First, this language can be read “as simply substituting the word ‘machinegun’ for the initial word ‘firearm’; thereby both incorporating by reference the initial phrases that relate the basic elements of the crime and creating a different crime containing one new element, i.e., the use or carrying of a ‘machinegun’ during and in relation to a crime of violence.” The structure clarifies any ambiguity in that carrying or using a firearm is clearly an offense, and the machinegun language appears in the same sentence without being broken up into subsections. Second, “we cannot say that courts have typically or traditionally used firearm types (such as ‘shotgun’ or ‘machinegun’) as sentencing factors . . . .” The Court emphasized that “the difference between carrying, say, a pistol and carrying a machinegun . . . is great, both in degree and kind.” Several provisions of the Gun Control Act distinguish firearm types in defining offenses. Here, machinegun use is punishable by six-times greater imprisonment than firearm use.
Third, determination of the issue by the jury rather than a judge does not complicate a trial or risk unfairness. Indeed, “in determining whether a defendant used or carried a ‘firearm,’ the jury ordinarily will be asked to assess the particular weapon at issue as well as the circumstances under which it was allegedly used.” Leaving it to the judge to decide whether a machinegun was used “might unnecessarily produce a conflict between the judge and the jury.” Where two weapons are allegedly used, the jury may decide that only one-such as a pistol-was used. “A judge’s later, sentencing-related decision that the defendant used the machinegun, rather than, say, the pistol, might conflict with the jury’s belief that he actively used the pistol, which factual belief underlay its firearm ‘use’ conviction.” “There is no reason to think that Congress would have wanted a judge’s views to prevail in a case of so direct a factual conflict, particularly when the sentencing judge applies a lower standard of proof and when 25 additional years in prison are at stake.”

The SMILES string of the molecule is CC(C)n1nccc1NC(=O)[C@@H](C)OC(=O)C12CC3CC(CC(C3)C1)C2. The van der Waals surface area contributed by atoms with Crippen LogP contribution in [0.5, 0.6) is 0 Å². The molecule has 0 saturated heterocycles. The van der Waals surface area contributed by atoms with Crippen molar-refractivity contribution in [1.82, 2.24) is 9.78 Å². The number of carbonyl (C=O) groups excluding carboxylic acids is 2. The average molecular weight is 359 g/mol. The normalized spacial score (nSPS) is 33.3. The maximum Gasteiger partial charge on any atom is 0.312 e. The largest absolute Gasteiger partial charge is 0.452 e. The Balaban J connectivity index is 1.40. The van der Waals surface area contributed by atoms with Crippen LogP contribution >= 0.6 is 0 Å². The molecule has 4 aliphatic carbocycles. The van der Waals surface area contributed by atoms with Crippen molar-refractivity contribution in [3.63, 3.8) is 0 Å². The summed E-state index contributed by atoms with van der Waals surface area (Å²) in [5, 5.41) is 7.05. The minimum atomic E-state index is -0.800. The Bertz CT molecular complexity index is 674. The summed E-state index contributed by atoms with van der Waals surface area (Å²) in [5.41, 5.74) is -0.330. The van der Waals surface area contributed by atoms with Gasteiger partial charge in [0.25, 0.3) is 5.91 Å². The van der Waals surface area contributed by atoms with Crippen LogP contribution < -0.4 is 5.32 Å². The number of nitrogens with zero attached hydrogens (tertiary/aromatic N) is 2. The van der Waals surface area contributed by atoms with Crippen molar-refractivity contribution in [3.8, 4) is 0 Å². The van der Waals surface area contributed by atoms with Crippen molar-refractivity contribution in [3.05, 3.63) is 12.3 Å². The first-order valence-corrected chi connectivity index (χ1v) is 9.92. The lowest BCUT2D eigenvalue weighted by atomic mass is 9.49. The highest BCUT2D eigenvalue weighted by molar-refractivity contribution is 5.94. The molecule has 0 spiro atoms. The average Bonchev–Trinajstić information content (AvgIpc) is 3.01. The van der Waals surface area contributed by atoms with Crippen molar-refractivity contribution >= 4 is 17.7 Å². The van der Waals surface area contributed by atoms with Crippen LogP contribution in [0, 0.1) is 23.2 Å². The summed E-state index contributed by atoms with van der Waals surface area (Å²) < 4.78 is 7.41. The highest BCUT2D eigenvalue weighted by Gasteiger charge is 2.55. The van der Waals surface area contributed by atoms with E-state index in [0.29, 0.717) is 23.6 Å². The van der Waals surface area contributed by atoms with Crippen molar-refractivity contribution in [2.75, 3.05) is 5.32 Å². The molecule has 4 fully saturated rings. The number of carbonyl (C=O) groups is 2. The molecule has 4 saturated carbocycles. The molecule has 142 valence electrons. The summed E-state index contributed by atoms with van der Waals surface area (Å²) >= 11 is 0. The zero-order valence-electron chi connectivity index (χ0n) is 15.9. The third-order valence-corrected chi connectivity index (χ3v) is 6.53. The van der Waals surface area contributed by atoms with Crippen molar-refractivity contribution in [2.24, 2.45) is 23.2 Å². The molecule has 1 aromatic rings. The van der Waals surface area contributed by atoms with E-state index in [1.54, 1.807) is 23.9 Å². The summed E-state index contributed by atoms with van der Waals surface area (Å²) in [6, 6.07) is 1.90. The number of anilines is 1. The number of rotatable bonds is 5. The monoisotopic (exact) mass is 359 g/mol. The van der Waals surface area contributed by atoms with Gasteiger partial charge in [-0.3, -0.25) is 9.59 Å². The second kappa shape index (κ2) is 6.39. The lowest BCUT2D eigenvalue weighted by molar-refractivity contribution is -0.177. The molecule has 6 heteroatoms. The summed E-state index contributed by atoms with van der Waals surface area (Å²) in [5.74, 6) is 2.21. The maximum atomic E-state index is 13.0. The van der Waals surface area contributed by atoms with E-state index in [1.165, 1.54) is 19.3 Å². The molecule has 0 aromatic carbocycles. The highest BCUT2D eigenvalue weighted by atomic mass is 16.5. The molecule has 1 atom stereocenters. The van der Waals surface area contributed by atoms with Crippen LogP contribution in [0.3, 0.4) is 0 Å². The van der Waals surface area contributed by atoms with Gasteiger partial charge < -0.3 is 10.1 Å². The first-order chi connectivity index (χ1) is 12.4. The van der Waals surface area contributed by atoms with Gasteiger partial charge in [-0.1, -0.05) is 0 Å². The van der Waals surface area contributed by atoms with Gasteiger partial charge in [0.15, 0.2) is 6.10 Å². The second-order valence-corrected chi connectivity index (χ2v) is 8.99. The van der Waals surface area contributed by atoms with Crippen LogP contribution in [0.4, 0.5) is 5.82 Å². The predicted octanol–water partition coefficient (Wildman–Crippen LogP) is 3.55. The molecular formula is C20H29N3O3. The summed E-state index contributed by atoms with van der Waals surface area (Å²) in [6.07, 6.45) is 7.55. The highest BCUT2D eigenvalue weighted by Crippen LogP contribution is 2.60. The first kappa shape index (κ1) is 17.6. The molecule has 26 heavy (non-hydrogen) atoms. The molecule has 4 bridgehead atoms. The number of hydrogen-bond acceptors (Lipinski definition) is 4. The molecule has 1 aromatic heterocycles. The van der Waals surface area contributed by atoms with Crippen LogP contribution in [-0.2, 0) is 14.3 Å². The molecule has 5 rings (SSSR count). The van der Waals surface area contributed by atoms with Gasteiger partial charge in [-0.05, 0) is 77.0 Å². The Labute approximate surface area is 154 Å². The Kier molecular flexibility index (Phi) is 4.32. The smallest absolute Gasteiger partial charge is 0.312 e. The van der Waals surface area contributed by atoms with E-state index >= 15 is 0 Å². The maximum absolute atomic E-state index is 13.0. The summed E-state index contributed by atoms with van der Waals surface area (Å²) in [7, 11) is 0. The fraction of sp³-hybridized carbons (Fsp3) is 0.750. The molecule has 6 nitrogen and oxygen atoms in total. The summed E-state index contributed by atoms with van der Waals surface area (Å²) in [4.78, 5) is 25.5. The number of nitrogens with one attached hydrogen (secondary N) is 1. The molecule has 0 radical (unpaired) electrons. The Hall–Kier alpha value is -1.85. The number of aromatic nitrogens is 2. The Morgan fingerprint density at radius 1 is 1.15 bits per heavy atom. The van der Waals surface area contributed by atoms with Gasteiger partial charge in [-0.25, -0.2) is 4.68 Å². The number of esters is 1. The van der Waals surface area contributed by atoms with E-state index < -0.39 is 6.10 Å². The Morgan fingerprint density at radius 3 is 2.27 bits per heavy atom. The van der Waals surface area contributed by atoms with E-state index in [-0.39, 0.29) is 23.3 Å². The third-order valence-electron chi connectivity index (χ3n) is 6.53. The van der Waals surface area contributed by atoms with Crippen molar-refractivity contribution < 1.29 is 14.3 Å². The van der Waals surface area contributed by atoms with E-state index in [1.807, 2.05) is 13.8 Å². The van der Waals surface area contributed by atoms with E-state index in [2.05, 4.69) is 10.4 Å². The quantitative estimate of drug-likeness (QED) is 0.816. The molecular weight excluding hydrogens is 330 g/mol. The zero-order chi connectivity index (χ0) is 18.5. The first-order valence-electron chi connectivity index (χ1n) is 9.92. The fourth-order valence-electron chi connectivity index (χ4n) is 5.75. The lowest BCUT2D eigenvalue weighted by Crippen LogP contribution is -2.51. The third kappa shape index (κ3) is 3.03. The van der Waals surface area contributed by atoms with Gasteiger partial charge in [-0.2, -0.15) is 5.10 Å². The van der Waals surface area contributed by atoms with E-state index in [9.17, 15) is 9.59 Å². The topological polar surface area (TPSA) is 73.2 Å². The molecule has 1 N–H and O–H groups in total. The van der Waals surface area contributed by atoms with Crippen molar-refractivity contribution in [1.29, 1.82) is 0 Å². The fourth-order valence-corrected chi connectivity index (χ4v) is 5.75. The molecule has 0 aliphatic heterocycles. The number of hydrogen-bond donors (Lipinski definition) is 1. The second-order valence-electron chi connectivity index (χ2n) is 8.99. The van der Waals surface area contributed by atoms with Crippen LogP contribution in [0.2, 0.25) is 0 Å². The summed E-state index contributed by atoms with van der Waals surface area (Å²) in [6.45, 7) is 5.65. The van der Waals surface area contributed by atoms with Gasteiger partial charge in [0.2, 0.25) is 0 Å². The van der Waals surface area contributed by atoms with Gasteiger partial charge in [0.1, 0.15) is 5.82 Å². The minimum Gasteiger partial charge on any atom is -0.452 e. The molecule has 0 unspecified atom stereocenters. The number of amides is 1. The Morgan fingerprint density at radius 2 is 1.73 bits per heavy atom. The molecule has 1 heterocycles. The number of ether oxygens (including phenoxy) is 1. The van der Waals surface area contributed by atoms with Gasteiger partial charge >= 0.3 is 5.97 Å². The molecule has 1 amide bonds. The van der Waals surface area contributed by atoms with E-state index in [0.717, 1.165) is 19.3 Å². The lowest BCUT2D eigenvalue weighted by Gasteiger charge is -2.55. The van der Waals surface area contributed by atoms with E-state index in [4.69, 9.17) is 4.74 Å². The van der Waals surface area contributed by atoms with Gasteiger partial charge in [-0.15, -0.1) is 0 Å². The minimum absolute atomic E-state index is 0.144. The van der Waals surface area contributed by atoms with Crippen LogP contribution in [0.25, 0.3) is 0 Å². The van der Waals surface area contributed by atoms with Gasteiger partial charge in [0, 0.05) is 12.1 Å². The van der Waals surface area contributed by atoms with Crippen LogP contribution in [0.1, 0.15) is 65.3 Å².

Fourth, the legislative history does not support the government. The § 924(c) firearm offense was enacted in the Gun Control Act of 1968, which was amended with the machinegun clause in the Firearms Owners’ Protection Act of 1986. Among other sponsors and supporters, Rep. Volkmer explained that the latter amendment “includes stiff mandatory sentences for the use of firearms, including machineguns and silencers, in relation to violent or drug trafficking crimes.” Such statements “show only that Congress believed that the ‘machinegun’ and ‘firearm’ provisions would work similarly” and “seemingly describe offense conduct, and, thus, argue against (not for) the Government's position.”
Fifth, “the length and severity of an added mandatory sentence that turns on the presence or absence of a ‘machinegun’ (or any of the other listed firearm types) weighs in favor of treating such offense-related words as referring to an element. Thus, if after considering traditional interpretive factors, we were left genuinely uncertain as to Congress’ intent in this regard, we would assume a preference for traditional jury determination of so important a factual matter.” The Court refers to several precedents holding that the “rule of lenity requires that ambiguous criminal statutes be construed in favor of the accused.”
For the above reasons, the Court reversed the judgment of the U.S. Court of Appeals for the Fifth Circuit and remanded the case for proceedings consistent with the opinion. The effect of this is that the defendants’ 30-year sentences for machinegun use must be vacated and that they should be resentenced to 5-years imprisonment for firearm use, the charge on which they were indicted and convicted.